For the care of succulents, the most important thing is planting. Here are some tips:
choose a sunny place protected from frost, on a well-draining soil or compost.
do not buy specimens slightly withered or with flaccid and dry segments, giving preference to healthy and unstained plants, which show signs of regrowth or floral buds.
How to cure succulents:
place them in flower beds raised at least 25 cm from the ground, formed by a gravel base and a draining compost and placed in a sunny place, with a minimum temperature of 5 °, since they need good drainage. The flower beds must be slightly inclined on a gravel or shards base, which must be equal to at least one-third of the total height of the flower bed.
A common garden soil that is not sufficiently drained is not enough, it must be replaced or supplemented with a suitable growth substrate.
the good mixture for the homemade compote includes sterilized garden silt (pH 4-5.5), mixed in two parts with a part of finely shredded peat or sphagnum substitute, a part of coarse sand or washed gravel and some slow-release fertilizer.
A flowerbed of various types of flatbread brings variety to the garden
How to cure succulents: a flowerbed with different varieties of succulents is a pleasure for the eyes!
Indoor succulents: how to cure them
Most of the plants that are grown outdoors in hot climates can also be kept without problems even as houseplants if you live in a colder area. For their ability to resist in arid areas, they do not struggle to settle in the warm and dry conditions of a heated house.
In general, succulents require heat, lots of light, and good ventilation to develop well.
A word of advice: always wear gloves when handling thorny plants!
Here are our tips for arrangement and care:
Low bowls are ideal for prostrate and crawling species, while large pots and urns are better suited to larger ones, such as attenuated agave.
To grow in pots at home, use small containers for single plants or large bowls to bring together different species, as long as they are compatible.
A respectable scenographic effect is guaranteed by the garden trays, filled with different species with similar cultivation needs.
For original and creative compositions indulge your fantasies with flower pots, while the hanging baskets will be the best answer to climbing or hanging species.
The focal point can consist of one or two erect plants (cleistocactus and cephalocereus), while the remaining space can be dedicated to smaller species, such as echeveria and haworthia.
Add some bright colors of flowering cactus (mamillaria or parody).
Even hanging baskets, where pendulous cacti (e.g. the vaporocatus flagelliformis) or climbing succulents (kalanchoe just to name one) make their appearance.
A pot of succulents is good for both home and garden!
Knowing how to cure succulents in pots is important because you can get through the winter by bringing them indoors
How to cure succulents in winter:
In order not to let them die, they should be placed in a protected environment, a greenhouse or a winter garden. Here you can control temperature, light, water and humidity, and set the ideal conditions for them to survive during the cold season.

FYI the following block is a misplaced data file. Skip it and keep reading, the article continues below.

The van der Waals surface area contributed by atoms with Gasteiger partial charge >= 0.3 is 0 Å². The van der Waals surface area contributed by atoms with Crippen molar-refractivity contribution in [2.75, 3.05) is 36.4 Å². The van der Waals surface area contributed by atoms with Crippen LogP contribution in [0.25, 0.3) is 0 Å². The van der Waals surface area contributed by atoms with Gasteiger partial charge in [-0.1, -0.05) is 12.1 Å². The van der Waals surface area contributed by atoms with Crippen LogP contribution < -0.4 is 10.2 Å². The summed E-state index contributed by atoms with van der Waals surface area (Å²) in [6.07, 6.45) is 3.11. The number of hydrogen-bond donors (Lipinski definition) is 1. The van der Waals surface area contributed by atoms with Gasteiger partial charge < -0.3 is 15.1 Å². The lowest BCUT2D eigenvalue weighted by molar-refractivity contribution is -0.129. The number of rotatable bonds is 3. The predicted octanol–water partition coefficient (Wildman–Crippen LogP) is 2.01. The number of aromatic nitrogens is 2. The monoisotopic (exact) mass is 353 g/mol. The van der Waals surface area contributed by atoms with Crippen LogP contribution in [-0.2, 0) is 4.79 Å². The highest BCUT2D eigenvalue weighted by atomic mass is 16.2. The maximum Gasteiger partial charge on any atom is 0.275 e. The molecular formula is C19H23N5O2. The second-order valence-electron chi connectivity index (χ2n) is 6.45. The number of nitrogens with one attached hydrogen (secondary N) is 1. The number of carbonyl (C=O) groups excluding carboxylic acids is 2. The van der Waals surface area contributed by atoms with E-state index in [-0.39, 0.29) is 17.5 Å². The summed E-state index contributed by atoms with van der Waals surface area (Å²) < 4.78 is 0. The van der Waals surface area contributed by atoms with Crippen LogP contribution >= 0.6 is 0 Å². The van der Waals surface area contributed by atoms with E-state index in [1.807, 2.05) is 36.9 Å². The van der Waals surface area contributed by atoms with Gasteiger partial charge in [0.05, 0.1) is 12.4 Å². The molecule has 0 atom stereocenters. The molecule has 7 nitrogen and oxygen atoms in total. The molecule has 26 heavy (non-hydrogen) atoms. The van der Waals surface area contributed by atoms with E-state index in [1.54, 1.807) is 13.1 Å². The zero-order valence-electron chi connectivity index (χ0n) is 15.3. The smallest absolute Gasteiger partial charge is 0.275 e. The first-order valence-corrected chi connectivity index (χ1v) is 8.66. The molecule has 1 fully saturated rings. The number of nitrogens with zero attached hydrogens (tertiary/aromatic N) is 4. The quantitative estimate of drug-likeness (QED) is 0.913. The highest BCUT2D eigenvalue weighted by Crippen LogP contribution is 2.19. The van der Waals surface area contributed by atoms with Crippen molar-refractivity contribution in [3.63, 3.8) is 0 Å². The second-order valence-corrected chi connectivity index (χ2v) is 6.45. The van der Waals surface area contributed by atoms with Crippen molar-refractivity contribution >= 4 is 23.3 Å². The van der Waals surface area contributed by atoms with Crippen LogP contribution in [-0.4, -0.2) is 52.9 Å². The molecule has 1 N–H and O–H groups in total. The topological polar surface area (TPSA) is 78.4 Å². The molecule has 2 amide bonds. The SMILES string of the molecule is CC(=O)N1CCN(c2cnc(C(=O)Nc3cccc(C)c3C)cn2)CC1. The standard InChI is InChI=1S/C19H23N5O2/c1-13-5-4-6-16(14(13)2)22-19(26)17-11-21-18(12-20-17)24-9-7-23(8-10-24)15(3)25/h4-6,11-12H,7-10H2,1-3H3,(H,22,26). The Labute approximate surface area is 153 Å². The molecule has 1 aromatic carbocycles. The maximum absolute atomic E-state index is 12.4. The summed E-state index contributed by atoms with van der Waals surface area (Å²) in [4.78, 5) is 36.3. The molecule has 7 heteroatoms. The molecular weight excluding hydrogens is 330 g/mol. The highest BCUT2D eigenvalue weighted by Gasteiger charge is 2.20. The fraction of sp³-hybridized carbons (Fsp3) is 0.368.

To facilitate maintenance, when designing these structures try to combine groups of cacti and succulents that have similar cultivation needs.
Greenhouse or conservatory plants can also be grown in pots or in open flower beds, both on the ground and raised on the benches.
If you don’t have greenhouses, bring the more delicate ones into the house, if the outside temperatures in your area drop below 7-9 °.
How to cure succulents at home and in winter, in cool climates and cold areas, how to protect them from too hot and which soil to choose: we answer these questions
How to transfer them:
Remove it from the pot and slowly dissolve the roots to check for pests or diseases (in that case, first take care of them).
After digging a hole of the right size, place it at the same depth it had in the pot.
Spread the roots well and fill the space around with the compote, compacting well, and making sure that the stems of the leaves do not touch the ground.
Cover with gravel to reduce the evaporation of the soil and let it settle, before watering it, gradually increasing the amount of water, until it has stabilized and produces new growth.
In the pots, the earth must be well-drained and slightly acidic (pH 5.5-6.5). To prepare it, use one part of sand or gravel for every three parts of compost based on silt.
The epiphytes instead need slightly more acidic soil, one part of humus (peat substitute, sphagnum peat or leaf soil), and two parts of compost from the standard pot, with the addition of sufficient sand and gravel for drainage.
When the roots of the plants reach the walls of the container you have to proceed with the repotting.
For this operation, gently extract the plant, cut the dead or dehydrated roots, and dissolve the ones that may be twisted. Arrange some shards and fresh compote in the jar. Insert the plant at the same depth it had in the previous container and then cover the ground bread with compost, compacting it well.
How to cure succulents: the creeping Rhipsalis cereuscula is also suitable for cushions and beds next to taller succulent plants both in the garden and at home
How to cure succulents: the hanging rhipsalis cereuscula is perfect next to taller succulent plants both in the garden and at home
Succulents can be placed in both plastic and clay pots since the former retains moisture longer while the latter ensures better ventilation. Choose containers with one or more holes at the base proportionate to the plant but with a depth of at least 10 cm (15 for the species with tuberous roots).